FIG. 30 illustrates a detail side view of a joint plate 84 which connects the diagonal truss supports 72 with the base truss supports 15. The joint plate 84 is welded to the respective truss members 72 and 15 at appropriate locations. The intersection between the diagonal supports 72 and the base supports 15 is secured in a direction perpendicular to the joint plate 84 by joint plate 104, which will be discussed in association with FIG. 34 below. It will be noted that the "capped Y" configuration of the base truss supports 15 is inverted to present a broad downward facing side for ready attachment of wallboard 40 to the base truss supports 15.

FIG. 31 illustrates a detail side view of the connection between a diagonal support 72 and a roof truss support 74. The roof decking 88 and overlying concrete shingles 90 are also illustrated in FIG. 31. The connection is made by conventional spot welding or continuous welding. The end of the diagonal support 72 is notched on the top in order to intersect with the base of the "capped Y" cross-sectional shape of the roof truss member 74. The intersection can be welded.

FIG. 32 illustrates an enlarged detail front view of the connection between the lateral end of the roof truss 14 and the wall 4 of the building. As seen in FIG. 32, the base truss member 15, and the roof truss member 74 intersect and are secured together by end joint plate 86, which can be welded to the respective truss members 15 and 74. The intersecting end of the truss is supported on the top of wall 4. The roof truss 74 carries the steel decking 88 and overlying concrete shingles 90. The exterior edge of the roof is finished in conventional manner by steel fascia 96, rain gutter 98 and underlying soffit 100. Wallboard 40 clads the underside of base truss member 15 and the interior of the wall 4.

FIG. 33 illustrates in detail front view the construction of the gusset plate 82, with vertical notch 102. Gusset plate 82, as explained in association with FIG. 29, connects the crown components of the roof truss 14. The notch 102 received supporting steel plate 94.

FIG. 34 illustrates a front view of joint plate 104, with inverted "Y" shaped notch 106 in the lower region thereof. The function of notch plate 104 was explained above in association with FIG. 30. Notch 106 intersects with the inverted stem and body of bottom roof truss 15.

FIG. 35 illustrates a front view of joint plate 86 which is used to connect the intersection between the roof truss member 74 and the base truss member 15, as illustrated previously in FIG. 32. The angles of plate 86 can be varied to accommodate different pitches of roof trusses.

FIG. 36 illustrates a front view of joint plate 84, which is used to connect diagonal truss member 72 with base truss member 15, as illustrated in FIG. 28, and also FIG. 30.

All connections between plates and truss members are welded unless noted otherwise. All joint plates are typically 1/8" thick steel. Different roof angles/pitch does not affect the overall truss design. All the joint plates are inserted into the various truss members and are welded. As seen in FIG. 28, an electrical main line from a circuit breaker is run along the truss members to appropriate junction boxes and then down appropriate walls or across the ceilings to conventional outlets. All electrical accessories follow standard practice, and no unique equipment is reqired.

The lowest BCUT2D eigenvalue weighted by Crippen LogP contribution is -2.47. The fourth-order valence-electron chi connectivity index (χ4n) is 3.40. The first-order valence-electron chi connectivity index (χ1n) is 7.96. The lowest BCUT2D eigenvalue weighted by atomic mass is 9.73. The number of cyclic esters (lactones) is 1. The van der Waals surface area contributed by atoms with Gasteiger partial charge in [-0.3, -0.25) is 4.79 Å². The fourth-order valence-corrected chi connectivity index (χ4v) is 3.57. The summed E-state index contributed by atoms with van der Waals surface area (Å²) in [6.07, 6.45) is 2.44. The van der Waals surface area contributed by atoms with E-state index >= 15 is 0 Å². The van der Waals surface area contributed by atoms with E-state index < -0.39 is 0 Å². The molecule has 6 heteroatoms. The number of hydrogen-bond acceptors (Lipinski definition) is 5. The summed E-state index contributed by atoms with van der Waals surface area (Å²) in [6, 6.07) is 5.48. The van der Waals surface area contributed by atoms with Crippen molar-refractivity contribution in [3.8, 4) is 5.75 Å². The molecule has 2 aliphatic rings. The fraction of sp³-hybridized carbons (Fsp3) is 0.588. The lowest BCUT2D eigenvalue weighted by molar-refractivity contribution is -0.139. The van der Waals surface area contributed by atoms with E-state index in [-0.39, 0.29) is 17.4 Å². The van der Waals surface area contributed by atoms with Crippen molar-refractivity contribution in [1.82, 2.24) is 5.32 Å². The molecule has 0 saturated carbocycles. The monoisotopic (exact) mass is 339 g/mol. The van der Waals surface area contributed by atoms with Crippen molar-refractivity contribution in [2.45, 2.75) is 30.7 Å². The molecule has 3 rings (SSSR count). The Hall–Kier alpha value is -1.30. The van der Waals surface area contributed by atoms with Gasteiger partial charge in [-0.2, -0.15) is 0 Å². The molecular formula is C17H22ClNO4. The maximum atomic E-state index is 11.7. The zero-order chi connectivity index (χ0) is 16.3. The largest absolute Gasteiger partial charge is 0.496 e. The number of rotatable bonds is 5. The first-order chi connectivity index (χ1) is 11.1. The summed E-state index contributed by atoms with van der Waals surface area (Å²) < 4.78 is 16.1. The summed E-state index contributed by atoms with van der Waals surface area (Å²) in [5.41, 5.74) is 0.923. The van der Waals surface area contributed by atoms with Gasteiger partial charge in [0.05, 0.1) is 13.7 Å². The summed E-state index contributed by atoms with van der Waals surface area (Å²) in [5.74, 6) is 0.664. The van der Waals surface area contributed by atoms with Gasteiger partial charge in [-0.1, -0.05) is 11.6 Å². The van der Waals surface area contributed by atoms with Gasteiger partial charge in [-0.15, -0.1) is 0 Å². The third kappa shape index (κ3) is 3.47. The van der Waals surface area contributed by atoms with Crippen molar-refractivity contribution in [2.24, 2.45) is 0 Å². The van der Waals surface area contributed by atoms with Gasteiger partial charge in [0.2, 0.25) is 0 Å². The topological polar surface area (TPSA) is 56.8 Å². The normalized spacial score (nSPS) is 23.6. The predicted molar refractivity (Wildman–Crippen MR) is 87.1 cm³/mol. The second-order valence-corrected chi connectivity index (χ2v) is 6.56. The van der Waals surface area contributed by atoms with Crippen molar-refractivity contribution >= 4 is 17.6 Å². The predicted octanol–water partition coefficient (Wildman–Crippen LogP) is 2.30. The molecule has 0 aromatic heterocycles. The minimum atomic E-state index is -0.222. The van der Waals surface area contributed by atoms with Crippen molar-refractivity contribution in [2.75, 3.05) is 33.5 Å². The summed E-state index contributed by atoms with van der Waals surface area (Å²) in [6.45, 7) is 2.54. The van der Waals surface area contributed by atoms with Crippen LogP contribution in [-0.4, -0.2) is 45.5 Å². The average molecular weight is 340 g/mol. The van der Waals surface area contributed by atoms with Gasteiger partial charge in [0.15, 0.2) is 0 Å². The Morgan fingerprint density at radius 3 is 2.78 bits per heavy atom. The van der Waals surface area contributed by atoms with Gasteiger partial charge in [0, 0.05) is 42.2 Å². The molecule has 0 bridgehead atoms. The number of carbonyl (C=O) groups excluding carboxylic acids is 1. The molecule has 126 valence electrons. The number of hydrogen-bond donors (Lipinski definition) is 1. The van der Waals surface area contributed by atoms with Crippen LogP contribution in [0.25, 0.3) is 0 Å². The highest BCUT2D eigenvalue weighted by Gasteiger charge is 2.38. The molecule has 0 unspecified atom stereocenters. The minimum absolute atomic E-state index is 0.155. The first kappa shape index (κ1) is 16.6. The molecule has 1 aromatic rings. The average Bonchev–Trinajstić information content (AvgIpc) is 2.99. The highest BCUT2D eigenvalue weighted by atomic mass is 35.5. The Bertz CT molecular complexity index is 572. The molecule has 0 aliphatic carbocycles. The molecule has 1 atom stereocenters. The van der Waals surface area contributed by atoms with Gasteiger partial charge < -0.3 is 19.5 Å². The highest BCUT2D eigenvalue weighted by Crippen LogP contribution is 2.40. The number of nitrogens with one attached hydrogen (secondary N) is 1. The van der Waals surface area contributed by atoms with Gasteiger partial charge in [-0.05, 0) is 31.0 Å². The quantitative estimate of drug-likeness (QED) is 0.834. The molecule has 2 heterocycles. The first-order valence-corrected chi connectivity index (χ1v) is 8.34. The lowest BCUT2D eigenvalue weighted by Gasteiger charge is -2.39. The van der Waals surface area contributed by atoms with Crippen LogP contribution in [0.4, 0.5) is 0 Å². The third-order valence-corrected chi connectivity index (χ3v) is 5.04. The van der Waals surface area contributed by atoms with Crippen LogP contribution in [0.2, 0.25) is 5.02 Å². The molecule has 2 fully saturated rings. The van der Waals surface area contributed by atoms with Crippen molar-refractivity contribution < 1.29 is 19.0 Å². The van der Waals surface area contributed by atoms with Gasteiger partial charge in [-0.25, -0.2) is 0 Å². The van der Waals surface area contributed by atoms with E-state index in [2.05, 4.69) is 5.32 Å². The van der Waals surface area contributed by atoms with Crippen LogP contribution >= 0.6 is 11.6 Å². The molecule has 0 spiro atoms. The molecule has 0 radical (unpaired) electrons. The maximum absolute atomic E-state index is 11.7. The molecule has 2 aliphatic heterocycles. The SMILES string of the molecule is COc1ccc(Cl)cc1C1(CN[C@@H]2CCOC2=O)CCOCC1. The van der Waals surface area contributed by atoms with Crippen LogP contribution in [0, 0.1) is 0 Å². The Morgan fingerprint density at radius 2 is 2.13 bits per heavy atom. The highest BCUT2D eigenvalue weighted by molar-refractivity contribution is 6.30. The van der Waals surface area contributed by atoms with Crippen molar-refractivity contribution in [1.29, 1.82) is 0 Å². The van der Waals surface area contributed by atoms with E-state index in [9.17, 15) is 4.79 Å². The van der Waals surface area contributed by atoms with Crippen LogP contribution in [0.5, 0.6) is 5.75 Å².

FIG. 37 illustrates a front view of a window system with horizontal sliders in wall 4 of a residential building according to the invention. As seen in FIG. 37, the window is constructed of a pair of sliders 108 and 110, which can be slid away from one another laterally into receiving cavities (pockets) in the interior of the wall, as illustrated by arrows in FIG. 37. The pair of sliders 108 and 110 are welded at their bases to respective chains 116 (loops), which are mounted in pulley fashion on a respective pair of sprockets 118. The bases of the two sliders 108 and 110 fit into and slide upon respective lower slide guides 114. The upper edges of the pair of sliders 108 and 110 are received in and slide laterally within upper slide guides 112.

While not shown in FIG. 37, the window can include on the inside of sliders 108 and 110 a conventional single or double pane window system. Sliders 108 and 110 are typically formed of steel and when closed over the window opening, provide exterior security against breaking and entering into the building through the window.

FIG. 38 illustrates a section view taken along section H--H of FIG. 37. FIG. 38 illustrates in detail the construction of the window opening in wall 4, and the manner in which the upper and lower steel window channel members 122 extend around the circumference of the window opening and seal the window opening from the interior of the wall 4.

FIG. 39 illustrates an enlarged detail of the manner in which the upper end of slider 110 is received in upper slide guide 112, which is adjacent window channel 122. The slide guide fits behind vinyl siding 42. The channel 122 caps the lower end of wallboard siding 40.